This was an all-equity show, but it wasn't just the acting which set it apart, it was the directing and the male dance ensemble. There were lots of little bits - sight gags, gestures, timing which were added. Whether they were the director's idea or a cast member's contribution, it's the director's choice to keep them in. As for the male dancers, most productions leave out the Luck Be A Lady instrumental prior to the scene with the song. This show may even have lengthened it, and the guys had very energetic and precise choreography which they did a superb job at. Ditto the Cuban scenes. The following day was a 2-show day, I hope they survived.
All the leads fit their parts. Leslie was a wonderful Adelaide, and (again a director's choice) she was cast as an older stripper, not as a young dancer - which is how many of the community shows (and the movie) make the choice. The script says she has been engaged for 14 years, probably had been dancing for longer when Nathan found her. She needs to be in her mid 30's at least.
The fellow playing Nathan was also a similar age. Unlike Sinatra, he said "nu?" like he knew what it meant. He had several of the added bits. Sky annoyed me a little because he was perfect. Tall, wide receiver build, GQ model looks, great pipes, sang and danced well. His acting was just a little bit stilted, he doesn't play heartbroken very convincingly. Sarah, who plays opposite him, is this tiny thing. I saw her after the show, she probably isn't 5 feet tall, and if she weighs 90 lbs I'd be surprised. But when she opened her mouth to sing, Kate Smith couldn't have touched her. ENORMOUS voice. And several times she milked the long high notes for a measure or two extra. The conductor treated them as cadenzas, almost. Cute as a button, she looked delicious in her red tailored missionary uniform. Excellent acting, she eased into the required drunken stupor naturally.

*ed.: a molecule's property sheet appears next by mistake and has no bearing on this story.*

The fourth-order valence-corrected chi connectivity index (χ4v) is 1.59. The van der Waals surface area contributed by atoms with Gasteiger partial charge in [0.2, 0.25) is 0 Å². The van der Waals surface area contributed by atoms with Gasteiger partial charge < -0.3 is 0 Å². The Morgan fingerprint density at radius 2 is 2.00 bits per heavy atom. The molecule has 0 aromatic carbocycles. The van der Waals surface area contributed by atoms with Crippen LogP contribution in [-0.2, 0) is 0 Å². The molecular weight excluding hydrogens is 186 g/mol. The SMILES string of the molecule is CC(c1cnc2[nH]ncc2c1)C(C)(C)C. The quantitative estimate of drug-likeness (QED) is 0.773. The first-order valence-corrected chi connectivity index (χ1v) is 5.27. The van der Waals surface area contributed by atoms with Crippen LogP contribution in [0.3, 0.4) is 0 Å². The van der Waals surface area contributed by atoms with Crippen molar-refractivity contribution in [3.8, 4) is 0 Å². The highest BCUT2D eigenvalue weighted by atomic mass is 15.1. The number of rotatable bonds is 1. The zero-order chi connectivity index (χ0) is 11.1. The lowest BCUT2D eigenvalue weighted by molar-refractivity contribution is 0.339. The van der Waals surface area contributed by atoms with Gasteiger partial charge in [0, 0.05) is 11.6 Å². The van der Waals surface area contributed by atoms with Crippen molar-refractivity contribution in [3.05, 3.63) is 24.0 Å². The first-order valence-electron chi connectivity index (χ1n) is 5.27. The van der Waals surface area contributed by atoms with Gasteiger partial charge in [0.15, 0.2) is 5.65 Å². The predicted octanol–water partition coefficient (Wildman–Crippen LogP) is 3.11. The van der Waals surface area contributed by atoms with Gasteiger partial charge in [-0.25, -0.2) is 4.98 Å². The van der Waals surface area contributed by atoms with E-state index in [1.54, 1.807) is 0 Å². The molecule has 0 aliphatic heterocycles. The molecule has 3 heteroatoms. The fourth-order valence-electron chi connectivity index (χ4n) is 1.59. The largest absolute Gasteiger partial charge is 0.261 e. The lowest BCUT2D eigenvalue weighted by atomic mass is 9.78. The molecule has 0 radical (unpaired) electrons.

My only substantive complaint about the show is they skimped on Hot Box Girls. There were only three. All three were DDG, and I am embarrassed to admit that it was hard to concentrate on Leslie while they were dancing behind her. Tall, fabulous legs, really nice butts.
Other notable cast members - Big Jule was huge. I've played this role, and had to try hard to play it as a big dummy. He showed a bit more intelligence than I think was called for. "Either way" he delivered almost as a question. It needs to be a challenge. Nicely-Nicely seemed uncomfortable replying "Nicely-Nicely" when asked, but he brought the house down with Sit Down, You're Rocking The Boat. Harry The Horse was short - 5'2, maybe, and played it at the top of his voice. It was a bit much. But there were some bits as Big Jule's handler which were well done.
It was theater in the round, a PIA to light, set pieces mostly flew in, it was all very precisely managed. The cast was very aware of when they had to turn to deliver lines to all parts of the house. Later in the show the director started making use of the aisles. Not just for entrances/exits but also for scenes away from the Hot Box and Times Square.
I paid big bucks for a 2nd row seat, there were 9 seats in my row, and I was in #7 of 9. Tickled my Star Trek fandom.
Aside - on my walk to the theater from the train station I actually passed the back of the police station. It was definitely "out" what with locked gates and fences topped with razor wire.
** The movie was horribly miscast, placing non-singer Marlon Brando in the must-be-a-singer role of Sky, and singer Frank Sinatra in the doesn't-have-to-be-a-singer role of Nathan Detroit. Reversing those two roles would have made for a far better film.
After the show I found a small gaggle of people around what looked like it might be a stage door. It was. Most of the cast flew out, but Sarah gave autographs and Leslie was one of the last out (she had to change out of a wedding dress). She recognized me from my FB posts. I got a couple of selfies and a hug. Made the trip worth it.